One hundred families in southern Maryland are participating in a study with Webcams installed in the cars their teenagers drive. "Last year, crashes involving drivers ages 16 to 20 killed 112 people in the state," the Washington Post reports. "Such accidents, including one this week in Montgomery County, are often caused not by alcohol or overt recklessness but by simple driver inexperience." So the state's trying to figure out where inexperience takes its toll. The camera doesn't capture everything – only 20 seconds of footage after it "senses" unusual movements like sudden braking or swerving. "Saved footage is transmitted back to [the camera maker] DriveCam via a cellular network. DriveCam experts review the videos, add tips for the young drivers and post them to a Web site where parents can see them a day or so later. Parents receive an email alert when the videos are posted." Not all the teens involved hate it, apparently. "Many teens admit that as much as they might loathe the camera, it does force them to pay closer attention to their driving." The year-long study's only a few weeks old.
NetFamilyNews – by Anne Collier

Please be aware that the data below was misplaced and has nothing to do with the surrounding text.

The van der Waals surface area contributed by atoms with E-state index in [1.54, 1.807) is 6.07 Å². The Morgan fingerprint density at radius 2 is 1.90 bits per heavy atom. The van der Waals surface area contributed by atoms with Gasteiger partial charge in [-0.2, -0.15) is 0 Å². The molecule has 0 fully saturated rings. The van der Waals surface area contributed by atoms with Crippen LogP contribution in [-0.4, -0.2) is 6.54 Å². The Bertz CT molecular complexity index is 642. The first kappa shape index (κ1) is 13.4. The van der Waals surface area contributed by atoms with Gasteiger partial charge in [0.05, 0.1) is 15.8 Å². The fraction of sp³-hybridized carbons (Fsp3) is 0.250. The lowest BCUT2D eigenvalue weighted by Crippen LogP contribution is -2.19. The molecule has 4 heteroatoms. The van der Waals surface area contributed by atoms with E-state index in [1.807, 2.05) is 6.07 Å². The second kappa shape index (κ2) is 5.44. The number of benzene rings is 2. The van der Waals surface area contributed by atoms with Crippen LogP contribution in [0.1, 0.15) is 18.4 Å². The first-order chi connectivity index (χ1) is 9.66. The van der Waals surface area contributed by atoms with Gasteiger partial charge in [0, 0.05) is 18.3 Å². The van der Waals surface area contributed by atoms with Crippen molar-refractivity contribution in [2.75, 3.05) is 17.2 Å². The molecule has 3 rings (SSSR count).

- New Facebook policy targets guns, other regulated items
- Google’s new learning tool that learns
- The flap over Talking Angela the chatbot app
- About the worldwide ‘selfie’ phenomenon
- How technology will improve the well-being of young adults
- Calling our children narcissists on ‘a sociopathic scale’: Really!?
- Nothing complicated about this: Read ‘It’s Complicated’!
- Teens’ own (wise) perspectives on life with social media
Analysis & News – by Larry Magid
- Adults spend 11 hour a day using electronic media
- Smartphones that promise user privacy
- Author danah boyd on why teens and social media are ‘complicated’
- Security experts at RSA decry government hacking
- In defense of Internet safety education
- ‘Neknominate’ is a stupid and potentially deadly online dare game
- Confessions of a binge viewer
- People who suffer from so-called ‘game addiction’ have other problems